You either have drive to do something or you don’t. If you have to ask why you’d want to be on a swim team, it’s probably best you’re not on it. Someone with a little more of a competitive spirit might be preferable.

So that brings me to the rest of us. Do our minds lead us to the things we do, as in “no matter what it takes, I’m going to learn to milk goats.” Or do our hearts, souls or talents send us in certain directions. Are mathematicians born or made?  Do priests, rabbis and imams have spiritual natures the rest of us don't? What if we’re not ambitious or competitive by nature. What role does that play in determining our life calling or passion. Nature or Nurture? Born To Be Wild? Goat Milker?

I think my daughter may have chosen to go into social work because she grew up in a house with a brother with ‘special needs’. But she also has the skill and compassion for it. Did she develop them living in our household or was she born with them?

It's marvelous when we find our calling(s) and true passions. Everyone counsels young people to “Find Your Passion” before making a career decision. They're right. If it's possible. Sometimes a person’s passion doesn’t identify itself as early as we might like. I know adults (including myself), who still periodically ask what they're going to be when they grow up.  Many of us change course mid-career, go back to school when we’re 80, write our first novel at 70 and find other heretofore unsung talents later-in-life.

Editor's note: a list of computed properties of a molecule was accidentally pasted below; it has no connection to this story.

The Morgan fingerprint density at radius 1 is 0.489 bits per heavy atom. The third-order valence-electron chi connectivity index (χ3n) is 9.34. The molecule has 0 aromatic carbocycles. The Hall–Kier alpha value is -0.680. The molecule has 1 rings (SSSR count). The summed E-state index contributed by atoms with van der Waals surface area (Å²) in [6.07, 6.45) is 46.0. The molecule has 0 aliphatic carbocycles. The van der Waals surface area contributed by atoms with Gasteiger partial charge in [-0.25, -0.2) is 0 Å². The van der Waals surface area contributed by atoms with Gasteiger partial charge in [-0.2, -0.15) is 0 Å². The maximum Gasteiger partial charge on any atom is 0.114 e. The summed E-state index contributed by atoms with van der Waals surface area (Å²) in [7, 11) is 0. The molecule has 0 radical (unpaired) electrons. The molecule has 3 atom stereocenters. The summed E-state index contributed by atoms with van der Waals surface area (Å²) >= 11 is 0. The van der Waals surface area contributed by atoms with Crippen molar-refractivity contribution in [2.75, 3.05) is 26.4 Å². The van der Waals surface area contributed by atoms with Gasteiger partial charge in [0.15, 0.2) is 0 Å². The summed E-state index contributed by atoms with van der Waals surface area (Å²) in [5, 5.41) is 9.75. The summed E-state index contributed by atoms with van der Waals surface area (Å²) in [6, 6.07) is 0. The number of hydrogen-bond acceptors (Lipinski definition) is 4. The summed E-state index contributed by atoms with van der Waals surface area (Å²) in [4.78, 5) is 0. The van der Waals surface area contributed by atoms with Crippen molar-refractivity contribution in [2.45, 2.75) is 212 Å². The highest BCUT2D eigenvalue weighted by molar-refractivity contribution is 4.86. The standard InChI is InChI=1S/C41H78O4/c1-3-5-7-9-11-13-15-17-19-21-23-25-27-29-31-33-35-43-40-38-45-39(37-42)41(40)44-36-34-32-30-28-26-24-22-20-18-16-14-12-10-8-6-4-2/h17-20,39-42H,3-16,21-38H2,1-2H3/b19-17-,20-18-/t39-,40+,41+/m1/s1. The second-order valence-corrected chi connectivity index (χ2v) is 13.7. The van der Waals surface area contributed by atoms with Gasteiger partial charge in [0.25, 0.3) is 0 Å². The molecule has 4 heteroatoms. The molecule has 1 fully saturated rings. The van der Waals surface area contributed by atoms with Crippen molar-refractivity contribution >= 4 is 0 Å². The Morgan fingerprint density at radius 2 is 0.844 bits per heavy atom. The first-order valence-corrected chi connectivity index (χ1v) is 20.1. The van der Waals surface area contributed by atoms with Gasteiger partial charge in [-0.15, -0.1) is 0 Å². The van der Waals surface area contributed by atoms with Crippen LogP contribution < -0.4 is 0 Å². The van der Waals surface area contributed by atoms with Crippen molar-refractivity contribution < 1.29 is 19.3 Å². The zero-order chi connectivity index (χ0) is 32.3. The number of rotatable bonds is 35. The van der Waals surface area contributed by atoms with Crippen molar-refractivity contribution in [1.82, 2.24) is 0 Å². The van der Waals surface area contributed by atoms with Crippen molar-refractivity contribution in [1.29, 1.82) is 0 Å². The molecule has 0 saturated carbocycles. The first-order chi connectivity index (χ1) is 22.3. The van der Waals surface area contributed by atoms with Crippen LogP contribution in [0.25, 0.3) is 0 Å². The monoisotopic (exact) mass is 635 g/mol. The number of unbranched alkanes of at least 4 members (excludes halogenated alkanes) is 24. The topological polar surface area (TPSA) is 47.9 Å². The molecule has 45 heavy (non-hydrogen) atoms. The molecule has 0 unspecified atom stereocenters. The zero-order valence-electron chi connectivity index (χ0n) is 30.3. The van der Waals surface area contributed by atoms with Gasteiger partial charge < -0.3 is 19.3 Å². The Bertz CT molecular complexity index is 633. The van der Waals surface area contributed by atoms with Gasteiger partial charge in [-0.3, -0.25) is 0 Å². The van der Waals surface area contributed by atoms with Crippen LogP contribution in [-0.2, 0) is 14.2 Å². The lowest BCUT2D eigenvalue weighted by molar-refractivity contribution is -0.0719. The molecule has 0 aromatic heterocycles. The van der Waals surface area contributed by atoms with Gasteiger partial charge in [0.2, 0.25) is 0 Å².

So nothing’s fixed. We all have great potential. But I assume our potential lies more in some areas than others, though that shouldn’t necessarily stop us from following our passions. I took up the viola at age 59. Talent, skill or aptitude didn't enter into it. Only desire.

I think it’s marvelous that we do the things we do, and equally marvelous that those things are so diverse. What would we do if people didn’t decide plumbing, tuba playing or surgery were their true callings (or best way to make a living)?

And for all those folks out there who aren’t exactly sure what it is that they do, I'd like to share with you a note I wrote recently to our neighbourhoold e-group after the death of an older woman in our community who we all loved.

“I walked into the Rectory one day a few years ago when Deenie was 
having lunch. She waved when I came in and motioned for me to come to 
her table. She reached her hand out, took mine in hers, and said. "I 
really don't know what it is you do, but I really like the way you do 

I wasn't sure what she was referring to, just thanked her for saying something so sweet and kind. I didn't bother telling her that I 
didn't really know what it was I did either. I just took the 
compliment. Coming from her, it made me feel like a million bucks."

So keep on doing the things you do. The way you do them.

1 comment:

  1. Thank you - I really needed the encouragement... And to think I was of the opinion that I did nothing :)

    I love the anecdote abou the swim team.

    And I really love what Deenie said to you. I sure love the way you do it, too.